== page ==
Television: miraculous invention or mind-numbing instrument? Whether you love it or hate it, TV isn't going anywhere. (Indeed, it's hard to believe that the unrelenting barrage of reality shows will ever stop.) Critics of television tend to focus on how the media desensitize people to serious topics (war, world hunger), for when you can simply change a channel to something more cheerful, how can anyone ever be expected to invest in anything real? Reality—and our perception of it—is the focus of Alex De Witt's Prime Time, which attempts to eviscerate the false sense of security that is created when one lives in the suburbs and watches the world from the safety of a cozy living room. This would-be comedy falls short of its noble goal, however, and its razor-sharp critique is dulled by an incoherent script, lackluster direction, and tepid performances.
It all starts off well enough, as we are presented with a "normal" middle-class living room in the suburbs of Detroit. Wealthy John Ball, his pretty wife Helen, and their two young children live an idyllic life far beyond the reaches of social ills like racism and poverty, which they see only through their television screen. Or rather, which they don't see, since they have the option of turning the channel when things get too harsh for their tender hearts.
When a female face appears over the static on the huge television screen, she informs John that never in history has there been "such a divide between the haves and the have-nots." She explains that what he has is a "luxury"—the luxury to worry about anything other than mere survival.
In the next scene, the same woman appears onstage as John's long-lost sister Sarafina. Obviously pregnant, she shows up at the house late one night with her boyfriend Carl in tow. She explains that she is trying to straighten out her life and wants a place to stay for a while. Carl, we learn, is a member of a gang in Detroit, and the next morning reality (in the form of three gang members out to seek revenge against Carl) explodes into John and Helen's home.
"This is just like on TV," Helen comments flatly as one of the men draws a gun. Although her script is obviously meant to eschew naturalism, De Witt has drawn characters that are overwhelmingly—and uselessly—two-dimensional. And without a structure taut enough to illuminate their faults, the characters simply fall flat when they might have been used to illustrate more compelling truths.
For example, as two stagehands appear between scenes to rearrange the set and comment on the action, their ideas—inexplicably—seem to influence the plot. When they fantasize about violence, the following scene feels like an homage to Quentin Tarantino films, but it's violence filled with gratuitous expletives and racial stereotypes.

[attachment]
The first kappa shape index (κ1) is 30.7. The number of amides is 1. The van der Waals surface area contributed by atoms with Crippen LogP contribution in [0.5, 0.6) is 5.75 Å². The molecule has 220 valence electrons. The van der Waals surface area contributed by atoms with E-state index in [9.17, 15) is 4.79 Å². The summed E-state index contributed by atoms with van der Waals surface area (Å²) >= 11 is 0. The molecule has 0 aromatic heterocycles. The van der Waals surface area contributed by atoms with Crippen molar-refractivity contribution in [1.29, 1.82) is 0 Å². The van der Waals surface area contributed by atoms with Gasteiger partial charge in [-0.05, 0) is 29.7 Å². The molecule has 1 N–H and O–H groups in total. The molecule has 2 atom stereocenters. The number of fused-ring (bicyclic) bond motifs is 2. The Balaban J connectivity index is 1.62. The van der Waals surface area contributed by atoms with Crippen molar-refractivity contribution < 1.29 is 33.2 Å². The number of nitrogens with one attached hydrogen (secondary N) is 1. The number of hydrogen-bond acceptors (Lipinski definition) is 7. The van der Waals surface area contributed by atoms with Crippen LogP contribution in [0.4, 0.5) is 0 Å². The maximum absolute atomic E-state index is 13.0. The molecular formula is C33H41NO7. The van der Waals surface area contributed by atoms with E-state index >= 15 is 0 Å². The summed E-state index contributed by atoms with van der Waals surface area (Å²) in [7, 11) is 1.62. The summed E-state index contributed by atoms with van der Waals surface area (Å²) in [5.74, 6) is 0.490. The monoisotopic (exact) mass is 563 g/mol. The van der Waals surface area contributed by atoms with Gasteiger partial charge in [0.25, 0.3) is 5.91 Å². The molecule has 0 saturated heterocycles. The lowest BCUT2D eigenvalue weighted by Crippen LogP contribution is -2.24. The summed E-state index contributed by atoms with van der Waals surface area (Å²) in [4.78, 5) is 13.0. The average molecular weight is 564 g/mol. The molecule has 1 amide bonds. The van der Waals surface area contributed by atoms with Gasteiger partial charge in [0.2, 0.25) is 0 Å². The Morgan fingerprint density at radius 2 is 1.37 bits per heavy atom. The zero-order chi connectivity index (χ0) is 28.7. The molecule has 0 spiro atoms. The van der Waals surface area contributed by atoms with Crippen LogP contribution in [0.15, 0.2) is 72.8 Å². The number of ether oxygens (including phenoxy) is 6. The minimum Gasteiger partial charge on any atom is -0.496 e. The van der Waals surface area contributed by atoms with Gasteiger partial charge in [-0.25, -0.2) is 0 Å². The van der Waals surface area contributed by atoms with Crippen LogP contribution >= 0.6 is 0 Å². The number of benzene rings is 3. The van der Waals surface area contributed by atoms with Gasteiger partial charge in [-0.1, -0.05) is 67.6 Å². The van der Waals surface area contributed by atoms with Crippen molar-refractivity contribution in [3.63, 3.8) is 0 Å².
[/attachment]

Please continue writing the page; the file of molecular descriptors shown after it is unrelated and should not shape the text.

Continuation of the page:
Even more troubling is when the stagehands fantasize about two women being intimate, and Helen and Sarafina enter for an erotic scene on a kitchen table. While in theory this is likely meant to point out the ridiculousness of such audience-pleasing conventions, De Witt's elementary critique only objectifies the women further, adding to the problem rather than attempting to abate it. (A moment of unnecessary nudity by one of the actors—also the playwright—only furthers the confusion.)
Still, every so often a character says something interesting. "I want to live my life, not watch everyone else's," John announces. And Helen despairs that her life "looks like a Hallmark card commercial, but it doesn't feel like a Hallmark card commercial." Unfortunately, these statements are not investigated to any satisfying depth. Instead, they are muffled by—among other profundities—Sarafina's explanation that "in the dark, they're all the same," as she confides in Helen about her sexual relationship with Carl.
Fern R. Lopez's direction locates and maintains a stagnant tempo throughout the production, and Josh Zangen's spare set is functional, if rather confusing. (Why, oh why, in an obviously middle-class home, would the TV set sit directly on the floor?) Lighting designer Jennifer Schriever gives the production its most professional touch, and the lights of the television flicker with an attention to detail that is largely missing elsewhere.
The recent surge of reality TV has prompted many to consider television's potential to represent a coherent reality, leading to thoughtful debate and critique of a media outlet that, at its best, can both entertain and inform. But instead of encouraging us to consider how we might improve this reality, Prime Time is only further confirmation of how misguided we can be.